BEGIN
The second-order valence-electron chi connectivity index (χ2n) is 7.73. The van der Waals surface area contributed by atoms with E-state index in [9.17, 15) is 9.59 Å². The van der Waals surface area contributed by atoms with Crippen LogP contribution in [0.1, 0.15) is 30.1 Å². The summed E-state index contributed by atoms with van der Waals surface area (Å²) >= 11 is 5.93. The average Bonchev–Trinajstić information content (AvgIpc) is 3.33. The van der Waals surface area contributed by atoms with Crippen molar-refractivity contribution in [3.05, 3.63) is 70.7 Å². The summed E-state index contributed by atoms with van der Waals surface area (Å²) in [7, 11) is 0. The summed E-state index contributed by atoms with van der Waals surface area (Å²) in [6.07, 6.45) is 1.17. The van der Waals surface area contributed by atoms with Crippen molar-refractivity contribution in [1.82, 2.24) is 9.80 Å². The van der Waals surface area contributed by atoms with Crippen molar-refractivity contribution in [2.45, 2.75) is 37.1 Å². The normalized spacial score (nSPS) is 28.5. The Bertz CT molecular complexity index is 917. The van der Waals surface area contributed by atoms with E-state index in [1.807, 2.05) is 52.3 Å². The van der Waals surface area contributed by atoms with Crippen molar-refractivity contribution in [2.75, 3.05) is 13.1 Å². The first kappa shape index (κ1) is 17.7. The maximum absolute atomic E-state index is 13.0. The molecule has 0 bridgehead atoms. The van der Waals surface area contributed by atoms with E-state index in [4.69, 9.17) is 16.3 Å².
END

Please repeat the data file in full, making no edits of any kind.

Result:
The second-order valence-electron chi connectivity index (χ2n) is 7.73. The van der Waals surface area contributed by atoms with E-state index in [9.17, 15) is 9.59 Å². The van der Waals surface area contributed by atoms with Crippen LogP contribution in [0.1, 0.15) is 30.1 Å². The summed E-state index contributed by atoms with van der Waals surface area (Å²) >= 11 is 5.93. The average Bonchev–Trinajstić information content (AvgIpc) is 3.33. The van der Waals surface area contributed by atoms with Crippen molar-refractivity contribution in [3.05, 3.63) is 70.7 Å². The summed E-state index contributed by atoms with van der Waals surface area (Å²) in [7, 11) is 0. The summed E-state index contributed by atoms with van der Waals surface area (Å²) in [6.07, 6.45) is 1.17. The van der Waals surface area contributed by atoms with Crippen molar-refractivity contribution in [1.82, 2.24) is 9.80 Å². The van der Waals surface area contributed by atoms with Crippen molar-refractivity contribution in [2.45, 2.75) is 37.1 Å². The normalized spacial score (nSPS) is 28.5. The Bertz CT molecular complexity index is 917. The van der Waals surface area contributed by atoms with E-state index in [1.807, 2.05) is 52.3 Å². The van der Waals surface area contributed by atoms with Crippen molar-refractivity contribution in [2.75, 3.05) is 13.1 Å². The first kappa shape index (κ1) is 17.7. The maximum absolute atomic E-state index is 13.0. The molecule has 0 bridgehead atoms. The van der Waals surface area contributed by atoms with E-state index in [4.69, 9.17) is 16.3 Å².